These portraits were taken about a year and three months into Covid. I hadn’t shot anything, or anyone, for a long time when I went down-one sunny Saturday morning- to Cincinnati’s Findlay Market.

I did not look at these portraits for a long time.

I did very little work during Covid.

I was also certain that the little work I did accomplish was not good.

In retrospect, however, I like these portraits. These portraits move me.

I think these photographs demonstrate just how hungry we collectively were at that point in our lives.

Hungry for food, sunshine, for fresh air and to be out and about.

But more than anything, I think these photos document- in spite any obvious flaws on my part- just how hungry we were for connection and companionship in those awful days.

I drew these conclusions after looking into the eyes of those I photographed.

The gazes of those I shot that sunny March morning, seemed in some ways similar, universal.

For despite the diversity of dress, of skin color, and countless other differences, there seemed to be only one language spoken by each and every set of eyes that morning. There is a Romanian proverb which states, that  “The eyes have one language everywhere.” That day it seemed as if this proverb were true.

The eyes I met seemed to express a limited number of primitive, basic messages.  Messages shot through with yearning, with a desire to connect on some fundamental human level.

“Where words are restrained, the words often speak a great deal,” said the 18th century English writer Samuel Richardson.

Perhaps it is equally true that we sometimes speak most eloquently when we do not use words at all.

I once fell in love at first site with a women, without a word being spoken. I knew that I would spend the rest of my life with her. And so it came to pass. Even when, in subsequent decades, we were not together, we were not apart.

Some things simply are true and there is no need for explanation- at least through words.

For there are times when words are just too hard to come by, too hard to find, too precious to spend.

Some things we know without words.

Covid, during the worst of days was like that. The truth was obvious- res ipsa loquitar. Yet the words, true words, were hard to express.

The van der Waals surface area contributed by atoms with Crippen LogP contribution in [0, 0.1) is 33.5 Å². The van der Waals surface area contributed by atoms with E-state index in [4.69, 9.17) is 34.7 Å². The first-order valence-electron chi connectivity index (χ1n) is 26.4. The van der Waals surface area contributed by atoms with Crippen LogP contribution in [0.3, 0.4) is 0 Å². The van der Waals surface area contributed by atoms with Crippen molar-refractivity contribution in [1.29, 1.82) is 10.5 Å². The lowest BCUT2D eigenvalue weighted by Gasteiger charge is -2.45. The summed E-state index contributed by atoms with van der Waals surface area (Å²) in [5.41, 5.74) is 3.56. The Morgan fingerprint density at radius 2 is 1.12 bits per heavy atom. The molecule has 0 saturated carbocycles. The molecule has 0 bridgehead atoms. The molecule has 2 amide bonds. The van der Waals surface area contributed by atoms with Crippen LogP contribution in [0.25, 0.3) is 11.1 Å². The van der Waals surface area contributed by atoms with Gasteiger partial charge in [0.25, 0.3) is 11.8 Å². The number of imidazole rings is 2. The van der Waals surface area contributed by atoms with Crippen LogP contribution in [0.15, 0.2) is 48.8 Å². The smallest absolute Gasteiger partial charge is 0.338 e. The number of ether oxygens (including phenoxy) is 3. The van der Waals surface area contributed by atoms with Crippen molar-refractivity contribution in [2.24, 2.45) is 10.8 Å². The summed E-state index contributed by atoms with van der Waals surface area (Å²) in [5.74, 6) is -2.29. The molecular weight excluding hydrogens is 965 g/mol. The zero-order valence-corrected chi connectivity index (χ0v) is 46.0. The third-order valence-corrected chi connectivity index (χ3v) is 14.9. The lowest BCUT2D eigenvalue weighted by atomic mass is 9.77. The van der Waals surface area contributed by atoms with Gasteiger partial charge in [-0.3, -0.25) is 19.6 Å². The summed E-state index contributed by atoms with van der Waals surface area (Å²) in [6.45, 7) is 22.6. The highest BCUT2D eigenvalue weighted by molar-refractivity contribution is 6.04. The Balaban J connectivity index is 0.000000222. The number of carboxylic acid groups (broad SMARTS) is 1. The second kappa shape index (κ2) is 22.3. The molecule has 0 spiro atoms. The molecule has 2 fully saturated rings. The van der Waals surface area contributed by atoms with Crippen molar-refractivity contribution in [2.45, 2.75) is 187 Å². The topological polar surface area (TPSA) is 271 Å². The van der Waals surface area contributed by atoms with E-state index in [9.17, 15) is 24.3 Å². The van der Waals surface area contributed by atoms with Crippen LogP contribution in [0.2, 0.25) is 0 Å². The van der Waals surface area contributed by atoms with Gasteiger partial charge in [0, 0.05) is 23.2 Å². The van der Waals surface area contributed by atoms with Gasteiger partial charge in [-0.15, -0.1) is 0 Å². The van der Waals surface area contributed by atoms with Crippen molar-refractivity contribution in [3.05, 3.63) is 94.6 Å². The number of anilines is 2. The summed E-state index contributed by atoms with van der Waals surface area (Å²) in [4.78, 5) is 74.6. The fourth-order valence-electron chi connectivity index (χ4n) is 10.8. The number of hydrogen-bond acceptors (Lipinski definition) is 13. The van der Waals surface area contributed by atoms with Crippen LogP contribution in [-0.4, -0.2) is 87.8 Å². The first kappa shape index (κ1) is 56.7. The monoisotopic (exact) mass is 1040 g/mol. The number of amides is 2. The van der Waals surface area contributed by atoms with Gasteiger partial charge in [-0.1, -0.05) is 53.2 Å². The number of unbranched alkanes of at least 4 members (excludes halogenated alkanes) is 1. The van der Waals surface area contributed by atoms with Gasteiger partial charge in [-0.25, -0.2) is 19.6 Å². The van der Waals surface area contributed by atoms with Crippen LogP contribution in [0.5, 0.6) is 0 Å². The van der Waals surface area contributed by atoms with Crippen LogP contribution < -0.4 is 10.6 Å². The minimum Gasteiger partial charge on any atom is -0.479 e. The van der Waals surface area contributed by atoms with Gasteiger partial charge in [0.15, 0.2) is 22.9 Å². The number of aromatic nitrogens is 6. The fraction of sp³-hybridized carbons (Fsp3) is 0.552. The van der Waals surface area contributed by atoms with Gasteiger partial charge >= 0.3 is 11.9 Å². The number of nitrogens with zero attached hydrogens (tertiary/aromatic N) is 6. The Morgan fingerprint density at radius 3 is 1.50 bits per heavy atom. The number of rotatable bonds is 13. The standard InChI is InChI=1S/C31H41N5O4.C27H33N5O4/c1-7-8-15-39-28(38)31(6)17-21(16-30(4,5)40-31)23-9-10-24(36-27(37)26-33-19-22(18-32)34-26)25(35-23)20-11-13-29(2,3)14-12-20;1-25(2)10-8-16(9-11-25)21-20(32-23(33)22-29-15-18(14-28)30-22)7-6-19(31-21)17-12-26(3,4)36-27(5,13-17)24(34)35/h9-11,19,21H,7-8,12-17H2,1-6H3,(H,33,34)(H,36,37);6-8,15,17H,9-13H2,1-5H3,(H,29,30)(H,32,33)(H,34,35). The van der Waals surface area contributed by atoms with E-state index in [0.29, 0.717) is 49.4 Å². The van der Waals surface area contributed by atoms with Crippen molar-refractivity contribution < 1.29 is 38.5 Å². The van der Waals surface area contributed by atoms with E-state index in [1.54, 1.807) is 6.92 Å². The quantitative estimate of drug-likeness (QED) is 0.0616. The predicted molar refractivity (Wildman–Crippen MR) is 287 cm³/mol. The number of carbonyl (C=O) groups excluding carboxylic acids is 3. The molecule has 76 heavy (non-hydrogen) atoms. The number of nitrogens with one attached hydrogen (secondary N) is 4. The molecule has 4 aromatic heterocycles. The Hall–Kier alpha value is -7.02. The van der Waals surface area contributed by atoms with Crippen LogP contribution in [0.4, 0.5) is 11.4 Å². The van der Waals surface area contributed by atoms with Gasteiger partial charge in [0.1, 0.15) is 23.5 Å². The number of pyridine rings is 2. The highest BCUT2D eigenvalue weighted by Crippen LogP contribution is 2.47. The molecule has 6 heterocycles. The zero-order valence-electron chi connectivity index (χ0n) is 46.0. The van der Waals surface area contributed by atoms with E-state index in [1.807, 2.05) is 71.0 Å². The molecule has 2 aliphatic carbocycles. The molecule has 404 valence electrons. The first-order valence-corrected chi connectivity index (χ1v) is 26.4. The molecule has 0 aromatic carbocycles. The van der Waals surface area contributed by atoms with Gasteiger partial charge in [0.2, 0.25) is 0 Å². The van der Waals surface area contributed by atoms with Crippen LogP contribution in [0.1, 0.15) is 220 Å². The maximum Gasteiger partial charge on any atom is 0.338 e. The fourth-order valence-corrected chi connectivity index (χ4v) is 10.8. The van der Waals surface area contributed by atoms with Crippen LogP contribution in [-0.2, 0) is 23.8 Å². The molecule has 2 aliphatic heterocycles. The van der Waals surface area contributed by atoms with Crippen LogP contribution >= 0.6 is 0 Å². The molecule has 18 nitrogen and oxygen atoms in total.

There were those who attempted- for their own benefit- to bend the truth. To distract from that which was obvious- from what needed to be done.

The land at that time was awash in death and, inexplicably, in our time of need, also flooded in hatred and lies and ignorance as well.

Those vomiting propaganda and lies were full of language, but everyone with a soul and a brain saw, immediately, the artifice in those words.

Everyone with the courage of honesty  knew the truth.

I feel like words failed in those days, nor could images save us.

But maybe not- maybe it was just the integrity of some people, of many people that failed, and not the words or images of those days.

Undoubtedly, those I photographed on that sunny March morning knew, at least intuitively, what they were feeling, even if some, many, found it difficult to express- with any degree of accuracy- those feelings at the time.

No matter. The eyes of those I met on that day seemed to accurately speak volumes; in a language beyond words.

The Venerable Henepola Gunaratana, in Mindfulness in Plain English- a classic work on Vipassana Meditation- writes that:

As meditative mindfulness develops, your whole experience of life changes.  Your experience of being alive, the very sensation of being conscious, becomes lucid and precise….Descriptions and interpretations are chucked aside, and each moment of time is allowed to speak for itself.

I think these photos, to some small degree, portray good people, small moments, speaking for themselves.

Lost, I heard someone recently say, is just a place you’ve never been.

Maybe lost is also just a place you have to go to find some small degree of truth.

The great Western Philosopher Keith Richards once wrote that he was on his way to heaven because he’d done his time in hell.

Maybe found is just the other side of lost, the other side of hell, where the noise of frauds is silenced and each and every moment speaks for itself.

I’m not certain of this, but I am willing to roll the dice, to take the voyage, to search for that place.